“Trash” by Lowell Jaeger

Lowell Jaeger


This year’s leaves are last year’s leaves
again. Even the loam breathes.
I believe this and Leonard YoungBear says
in the old days there was no such thing as trash:

Indians camped and left ashes only, or bones,
bits of hide, feathers, mounds of buffalo dung.
What the dogs didn’t eat, coyotes did.
Or wind, snow. Beneath trees and prairie grass

everything from the earth returned. Human life
too, Leonard says, should be like that.
I know, I say, I’m not afraid anymore
of dying. It’s trash

that worries me. Caskets. I keep thinking
of tin cans, foil, yellow rubber raincoats don’t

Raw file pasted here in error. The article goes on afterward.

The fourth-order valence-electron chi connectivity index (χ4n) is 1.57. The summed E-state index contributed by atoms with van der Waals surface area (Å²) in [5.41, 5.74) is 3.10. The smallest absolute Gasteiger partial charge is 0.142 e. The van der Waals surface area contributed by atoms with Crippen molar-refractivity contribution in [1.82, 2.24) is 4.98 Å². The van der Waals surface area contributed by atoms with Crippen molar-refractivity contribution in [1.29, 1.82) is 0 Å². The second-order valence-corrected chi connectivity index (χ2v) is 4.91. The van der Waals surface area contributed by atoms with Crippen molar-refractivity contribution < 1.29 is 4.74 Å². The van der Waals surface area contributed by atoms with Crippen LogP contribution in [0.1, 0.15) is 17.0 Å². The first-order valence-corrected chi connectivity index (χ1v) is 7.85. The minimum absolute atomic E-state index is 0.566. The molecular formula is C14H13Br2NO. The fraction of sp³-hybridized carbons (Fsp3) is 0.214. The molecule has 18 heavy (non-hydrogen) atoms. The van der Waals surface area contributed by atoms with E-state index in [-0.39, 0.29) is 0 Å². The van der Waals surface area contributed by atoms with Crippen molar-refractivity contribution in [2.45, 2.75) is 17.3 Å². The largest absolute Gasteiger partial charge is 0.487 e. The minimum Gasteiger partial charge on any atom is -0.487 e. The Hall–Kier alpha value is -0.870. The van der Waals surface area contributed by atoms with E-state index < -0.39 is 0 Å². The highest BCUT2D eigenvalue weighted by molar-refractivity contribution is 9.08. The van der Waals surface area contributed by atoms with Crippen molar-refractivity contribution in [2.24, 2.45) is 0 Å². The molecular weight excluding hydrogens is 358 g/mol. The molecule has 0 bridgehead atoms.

rot very quick, don’t burn either; bury them
and something spits them back. I’d sooner fall

in the woods, feed the sharp teeth of many hungers
beyond my own. And part of me will swim downstream
in the cold eyeball of a fish next time, my soul
under the wings of a young bird learning to fly.

from Rattle #37, Summer 2012


Lowell Jaeger: “As a teen in the great north woods, I spent long quiet hours in my hometown library, where I found solace from troubles at home, troubles in school, and troubles in the world. I sat in the big leather chairs and read T.S. Eliot’s The Wasteland. I had no clear understanding of the book, such a foreign, worldly voice, so unlike the talk of local lumberjacks and factory workers. Yet that poem and I sat and conversed mysteriously beyond the words on the page. For a while, that poem was my best friend. I’d be honored if any poem of mine were ever so esteemed.” (web)

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